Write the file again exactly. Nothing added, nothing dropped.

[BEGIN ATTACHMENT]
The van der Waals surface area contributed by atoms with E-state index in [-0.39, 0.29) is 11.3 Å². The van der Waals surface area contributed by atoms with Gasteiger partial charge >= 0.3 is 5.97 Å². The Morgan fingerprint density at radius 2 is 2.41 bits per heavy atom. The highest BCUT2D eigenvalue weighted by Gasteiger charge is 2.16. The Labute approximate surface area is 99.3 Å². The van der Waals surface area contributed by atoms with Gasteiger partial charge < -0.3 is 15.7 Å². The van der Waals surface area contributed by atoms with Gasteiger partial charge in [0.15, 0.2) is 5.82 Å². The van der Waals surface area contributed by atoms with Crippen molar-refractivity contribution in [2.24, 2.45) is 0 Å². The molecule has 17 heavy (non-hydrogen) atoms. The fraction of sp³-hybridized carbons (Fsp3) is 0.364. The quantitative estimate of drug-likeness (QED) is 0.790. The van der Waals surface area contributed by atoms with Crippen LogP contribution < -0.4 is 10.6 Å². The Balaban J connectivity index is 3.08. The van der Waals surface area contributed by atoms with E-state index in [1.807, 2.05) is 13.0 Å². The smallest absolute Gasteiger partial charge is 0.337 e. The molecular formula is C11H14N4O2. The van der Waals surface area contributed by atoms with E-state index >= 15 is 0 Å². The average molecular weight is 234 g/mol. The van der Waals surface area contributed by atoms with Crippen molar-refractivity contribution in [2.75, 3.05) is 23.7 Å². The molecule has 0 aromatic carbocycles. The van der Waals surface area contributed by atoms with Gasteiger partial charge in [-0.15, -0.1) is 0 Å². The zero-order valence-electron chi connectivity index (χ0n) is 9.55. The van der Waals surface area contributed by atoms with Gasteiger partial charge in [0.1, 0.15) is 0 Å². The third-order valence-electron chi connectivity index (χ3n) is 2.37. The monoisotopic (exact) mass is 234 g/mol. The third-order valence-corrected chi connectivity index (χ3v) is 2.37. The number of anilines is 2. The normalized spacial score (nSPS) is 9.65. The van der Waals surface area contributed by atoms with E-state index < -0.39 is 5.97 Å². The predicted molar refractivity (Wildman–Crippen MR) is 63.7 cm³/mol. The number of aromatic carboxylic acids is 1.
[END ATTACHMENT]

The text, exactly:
The van der Waals surface area contributed by atoms with E-state index in [-0.39, 0.29) is 11.3 Å². The van der Waals surface area contributed by atoms with Gasteiger partial charge >= 0.3 is 5.97 Å². The Morgan fingerprint density at radius 2 is 2.41 bits per heavy atom. The highest BCUT2D eigenvalue weighted by Gasteiger charge is 2.16. The Labute approximate surface area is 99.3 Å². The van der Waals surface area contributed by atoms with Gasteiger partial charge < -0.3 is 15.7 Å². The van der Waals surface area contributed by atoms with Gasteiger partial charge in [0.15, 0.2) is 5.82 Å². The van der Waals surface area contributed by atoms with Crippen molar-refractivity contribution in [2.24, 2.45) is 0 Å². The molecule has 17 heavy (non-hydrogen) atoms. The fraction of sp³-hybridized carbons (Fsp3) is 0.364. The quantitative estimate of drug-likeness (QED) is 0.790. The van der Waals surface area contributed by atoms with Crippen LogP contribution < -0.4 is 10.6 Å². The Balaban J connectivity index is 3.08. The van der Waals surface area contributed by atoms with E-state index in [1.807, 2.05) is 13.0 Å². The smallest absolute Gasteiger partial charge is 0.337 e. The molecular formula is C11H14N4O2. The van der Waals surface area contributed by atoms with E-state index >= 15 is 0 Å². The average molecular weight is 234 g/mol. The van der Waals surface area contributed by atoms with Crippen molar-refractivity contribution in [2.75, 3.05) is 23.7 Å². The molecule has 0 aromatic carbocycles. The van der Waals surface area contributed by atoms with Gasteiger partial charge in [-0.15, -0.1) is 0 Å². The zero-order valence-electron chi connectivity index (χ0n) is 9.55. The van der Waals surface area contributed by atoms with Gasteiger partial charge in [0.1, 0.15) is 0 Å². The third-order valence-electron chi connectivity index (χ3n) is 2.37. The monoisotopic (exact) mass is 234 g/mol. The third-order valence-corrected chi connectivity index (χ3v) is 2.37. The number of anilines is 2. The normalized spacial score (nSPS) is 9.65. The van der Waals surface area contributed by atoms with E-state index < -0.39 is 5.97 Å². The predicted molar refractivity (Wildman–Crippen MR) is 63.7 cm³/mol. The number of aromatic carboxylic acids is 1.